Sometimes I am really excited to post my quick takes round up and other times, well, not so much. This edition of Book Beat has quick takes on one book I enjoyed and some books other readers may enjoy more than me.
Mirage by Somaiya Daud
Pitch: The decoy for a spoiled princess may spark a revolution in a new Asian-inspired science-fiction/fantasy series
Story: In a star system dominated by the brutal Vathek empire, eighteen-year-old Amani is a dreamer. She dreams of what life was like before the occupation; she dreams of writing poetry like the old-world poems she adores; she dreams of receiving a sign from Dihya that one day, she, too, will have adventure, and travel beyond her isolated moon.
But when adventure comes for Amani, it is not what she expects: she is kidnapped by the regime and taken in secret to the royal palace, where she discovers that she is nearly identical to the cruel half-Vathek Princess Maram. The princess is so hated by her conquered people that she requires a body double, someone to appear in public as Maram, ready to die in her place.
As Amani is forced into her new role, she can’t help but enjoy the palace’s beauty—and her time with the princess’ fiancé, Idris. But the glitter of the royal court belies a world of violence and fear. If Amani ever wishes to see her family again, she must play the princess to perfection…because one wrong move could lead to her death.
Quick take: The story flies by with some great characters and an engrossing story of colonization, betrayal and subterfuge. I enjoyed this well-told page turner set in a refreshingly different world. The story ends with tons more to be resolved in future books so settle in for an interesting new series!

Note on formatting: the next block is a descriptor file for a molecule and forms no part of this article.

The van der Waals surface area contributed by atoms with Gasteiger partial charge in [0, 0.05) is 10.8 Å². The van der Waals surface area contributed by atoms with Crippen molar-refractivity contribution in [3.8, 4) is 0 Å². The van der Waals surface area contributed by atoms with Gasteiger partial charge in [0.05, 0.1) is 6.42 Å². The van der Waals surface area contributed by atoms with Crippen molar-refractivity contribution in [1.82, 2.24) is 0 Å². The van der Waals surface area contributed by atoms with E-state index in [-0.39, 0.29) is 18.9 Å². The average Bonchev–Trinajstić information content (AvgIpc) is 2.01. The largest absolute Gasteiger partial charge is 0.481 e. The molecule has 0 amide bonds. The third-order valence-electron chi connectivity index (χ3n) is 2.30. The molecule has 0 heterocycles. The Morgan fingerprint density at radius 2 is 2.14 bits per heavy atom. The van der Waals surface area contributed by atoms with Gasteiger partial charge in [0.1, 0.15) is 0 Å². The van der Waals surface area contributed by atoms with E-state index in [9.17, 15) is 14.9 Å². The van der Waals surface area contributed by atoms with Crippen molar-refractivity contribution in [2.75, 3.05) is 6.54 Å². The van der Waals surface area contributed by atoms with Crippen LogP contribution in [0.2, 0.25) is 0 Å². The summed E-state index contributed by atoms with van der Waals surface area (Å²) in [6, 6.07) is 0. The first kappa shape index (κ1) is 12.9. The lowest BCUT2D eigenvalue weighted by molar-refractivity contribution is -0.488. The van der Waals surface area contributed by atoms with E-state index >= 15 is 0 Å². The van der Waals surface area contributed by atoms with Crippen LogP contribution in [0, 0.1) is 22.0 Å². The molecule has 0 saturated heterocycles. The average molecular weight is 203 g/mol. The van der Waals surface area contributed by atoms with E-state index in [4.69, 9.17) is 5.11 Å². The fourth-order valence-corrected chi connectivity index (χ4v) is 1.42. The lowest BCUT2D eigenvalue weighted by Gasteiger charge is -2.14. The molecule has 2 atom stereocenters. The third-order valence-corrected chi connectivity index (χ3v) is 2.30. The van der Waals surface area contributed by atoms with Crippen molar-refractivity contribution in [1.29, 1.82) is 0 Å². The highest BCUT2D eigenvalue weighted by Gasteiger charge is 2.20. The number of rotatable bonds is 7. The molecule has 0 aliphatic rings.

Available: August 28
Seafire by Natalie C. Parker
Pitch: The publisher pitches this as Wonder Woman on the high seas
Story: After her family is killed by corrupt warlord Aric Athair and his bloodthirsty army of Bullets, Caledonia Styx is left to chart her own course on the dangerous and deadly seas. She captains her ship, the Mors Navis, with a crew of girls and women just like her, whose lives have been turned upside down by Aric and his men. The crew has one misson: stay alive, and take down Aric’s armed and armored fleet.
But when Caledonia’s best friend and second-in-command just barely survives an attack thanks to help from a Bullet looking to defect, Caledonia finds herself questioning whether or not to let him join their crew. Is this boy the key to taking down Aric Athair once and for all…or will he threaten everything the women of the Mors Navis have worked for?
Quick take: Seafire features tons of action and lots of fierce women, but I couldn’t connect with this book. The characters need more development since readers are told the characters have certain traits, but they don’t demonstrate them. Examples: Caledonia is supposed to be a badass captain, but all she does is make mistakes. The crew are supposed to be a fierce and united crew, but all they do is bicker and disobey. So some readers may enjoy the adventure, but this wasn’t for me
Available: August 28
City of Ghosts by Victoria Schwab